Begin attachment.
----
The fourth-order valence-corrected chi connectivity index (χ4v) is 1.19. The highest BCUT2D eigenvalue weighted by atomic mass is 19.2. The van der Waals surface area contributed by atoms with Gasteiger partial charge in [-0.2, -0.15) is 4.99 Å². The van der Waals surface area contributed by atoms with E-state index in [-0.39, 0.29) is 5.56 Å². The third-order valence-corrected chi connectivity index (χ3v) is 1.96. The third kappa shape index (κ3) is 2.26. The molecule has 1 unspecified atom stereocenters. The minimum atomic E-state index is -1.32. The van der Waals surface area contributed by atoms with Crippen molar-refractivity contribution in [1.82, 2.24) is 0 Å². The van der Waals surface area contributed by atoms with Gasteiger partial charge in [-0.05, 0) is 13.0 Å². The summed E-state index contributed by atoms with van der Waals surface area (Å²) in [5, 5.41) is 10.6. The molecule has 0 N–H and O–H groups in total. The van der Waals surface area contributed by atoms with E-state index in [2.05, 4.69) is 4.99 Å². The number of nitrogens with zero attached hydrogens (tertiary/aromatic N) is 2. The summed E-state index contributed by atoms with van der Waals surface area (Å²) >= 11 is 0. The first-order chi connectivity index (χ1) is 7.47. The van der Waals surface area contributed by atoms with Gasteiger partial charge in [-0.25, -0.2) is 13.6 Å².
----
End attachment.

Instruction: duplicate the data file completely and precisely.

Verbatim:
The fourth-order valence-corrected chi connectivity index (χ4v) is 1.19. The highest BCUT2D eigenvalue weighted by atomic mass is 19.2. The van der Waals surface area contributed by atoms with Gasteiger partial charge in [-0.2, -0.15) is 4.99 Å². The van der Waals surface area contributed by atoms with E-state index in [-0.39, 0.29) is 5.56 Å². The third-order valence-corrected chi connectivity index (χ3v) is 1.96. The third kappa shape index (κ3) is 2.26. The molecule has 1 unspecified atom stereocenters. The minimum atomic E-state index is -1.32. The van der Waals surface area contributed by atoms with Crippen molar-refractivity contribution in [1.82, 2.24) is 0 Å². The van der Waals surface area contributed by atoms with Gasteiger partial charge in [-0.05, 0) is 13.0 Å². The summed E-state index contributed by atoms with van der Waals surface area (Å²) in [5, 5.41) is 10.6. The molecule has 0 N–H and O–H groups in total. The van der Waals surface area contributed by atoms with E-state index in [2.05, 4.69) is 4.99 Å². The number of nitrogens with zero attached hydrogens (tertiary/aromatic N) is 2. The summed E-state index contributed by atoms with van der Waals surface area (Å²) >= 11 is 0. The first-order chi connectivity index (χ1) is 7.47. The van der Waals surface area contributed by atoms with Gasteiger partial charge in [-0.25, -0.2) is 13.6 Å².